A key component of fire prevention and control is the use of fire extinguishers, tools designed to put out flames safely and efficiently.
However, not all fires are the same, and in order to deal with them properly, it is necessary to know the different classes of fire and the specific extinguishers that must be used.
It is mandatory to indicate on the label of extinguishers their extinguishing capacity and the class of fire for which they were designed.
According to the European standards, there are 5 classes of fire:
CLASS A : → includes all fires arising from solid materials, such as wood, paper, coal, leather, plastic materials, rubber and all derivatives.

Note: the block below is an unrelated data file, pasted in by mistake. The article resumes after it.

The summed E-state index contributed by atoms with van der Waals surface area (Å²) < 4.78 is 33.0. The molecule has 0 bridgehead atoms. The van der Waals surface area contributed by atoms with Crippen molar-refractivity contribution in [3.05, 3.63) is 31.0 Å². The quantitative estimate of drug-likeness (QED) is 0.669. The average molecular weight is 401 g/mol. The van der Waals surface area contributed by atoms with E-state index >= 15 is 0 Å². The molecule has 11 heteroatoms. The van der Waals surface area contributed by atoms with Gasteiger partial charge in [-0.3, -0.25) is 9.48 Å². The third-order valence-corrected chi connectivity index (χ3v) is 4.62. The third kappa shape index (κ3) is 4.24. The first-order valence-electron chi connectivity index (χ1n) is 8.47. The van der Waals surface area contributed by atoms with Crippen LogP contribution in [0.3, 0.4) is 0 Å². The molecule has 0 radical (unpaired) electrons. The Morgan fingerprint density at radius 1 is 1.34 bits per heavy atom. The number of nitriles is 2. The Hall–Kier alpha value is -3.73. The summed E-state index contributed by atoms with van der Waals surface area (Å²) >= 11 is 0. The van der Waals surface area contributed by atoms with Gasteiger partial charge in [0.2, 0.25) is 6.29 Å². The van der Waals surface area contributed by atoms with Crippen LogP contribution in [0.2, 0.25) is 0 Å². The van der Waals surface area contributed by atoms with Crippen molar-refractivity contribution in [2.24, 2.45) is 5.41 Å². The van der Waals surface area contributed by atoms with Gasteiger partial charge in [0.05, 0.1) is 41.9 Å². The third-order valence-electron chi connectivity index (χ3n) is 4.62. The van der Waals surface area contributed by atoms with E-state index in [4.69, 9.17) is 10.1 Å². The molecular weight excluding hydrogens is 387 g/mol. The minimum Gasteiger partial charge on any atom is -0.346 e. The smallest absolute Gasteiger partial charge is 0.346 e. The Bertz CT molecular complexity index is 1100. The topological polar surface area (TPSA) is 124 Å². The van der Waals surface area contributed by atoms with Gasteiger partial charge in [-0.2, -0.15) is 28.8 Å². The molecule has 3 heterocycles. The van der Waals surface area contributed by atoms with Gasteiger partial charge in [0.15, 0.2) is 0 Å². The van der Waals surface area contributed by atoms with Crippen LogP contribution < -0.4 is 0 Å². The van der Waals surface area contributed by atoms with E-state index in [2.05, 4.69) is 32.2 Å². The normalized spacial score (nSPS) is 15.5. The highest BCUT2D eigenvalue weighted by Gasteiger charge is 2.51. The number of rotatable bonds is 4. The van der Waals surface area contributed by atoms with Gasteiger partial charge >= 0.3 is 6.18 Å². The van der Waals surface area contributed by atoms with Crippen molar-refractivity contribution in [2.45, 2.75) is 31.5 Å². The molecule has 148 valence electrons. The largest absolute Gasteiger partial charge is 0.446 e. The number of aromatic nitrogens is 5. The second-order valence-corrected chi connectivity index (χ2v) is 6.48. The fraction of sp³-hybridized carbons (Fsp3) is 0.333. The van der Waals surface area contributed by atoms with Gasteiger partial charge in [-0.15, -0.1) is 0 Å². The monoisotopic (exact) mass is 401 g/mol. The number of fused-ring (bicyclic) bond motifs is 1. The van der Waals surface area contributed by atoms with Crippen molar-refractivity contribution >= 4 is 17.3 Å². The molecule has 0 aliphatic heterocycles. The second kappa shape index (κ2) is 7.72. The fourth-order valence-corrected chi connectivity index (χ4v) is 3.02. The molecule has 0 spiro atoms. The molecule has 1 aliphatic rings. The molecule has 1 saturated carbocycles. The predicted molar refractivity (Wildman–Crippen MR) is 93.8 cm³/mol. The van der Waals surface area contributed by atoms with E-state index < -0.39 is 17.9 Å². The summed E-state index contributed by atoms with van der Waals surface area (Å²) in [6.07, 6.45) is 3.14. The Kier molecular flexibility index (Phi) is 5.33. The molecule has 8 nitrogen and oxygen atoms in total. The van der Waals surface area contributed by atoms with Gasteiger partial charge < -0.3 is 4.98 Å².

CLASS B :→ concerns fires caused by flammable liquids such as petrol, oil, paints and solvents.
CLASS C : → refers to gas fires, such as methane, LPG, hydrogen, acetylene, butane and propane. These are very dangerous fires, since there is a risk of explosion if this fire is extinguished before the gas is intercepted.
CLASS D : → involves fires caused by flammable metals such as magnesium, titanium, sodium, lithium, potassium and aluminium. These fires are difficult to put out due to the high temperatures.
For this reason, the most recommended extinguishers are powder extinguishers.
CLASS F : → includes fires caused by combustible oils of a vegetable or animal nature, such as those used in cooking.
For this class, extinguishing agents generally extinguish by chemical action.
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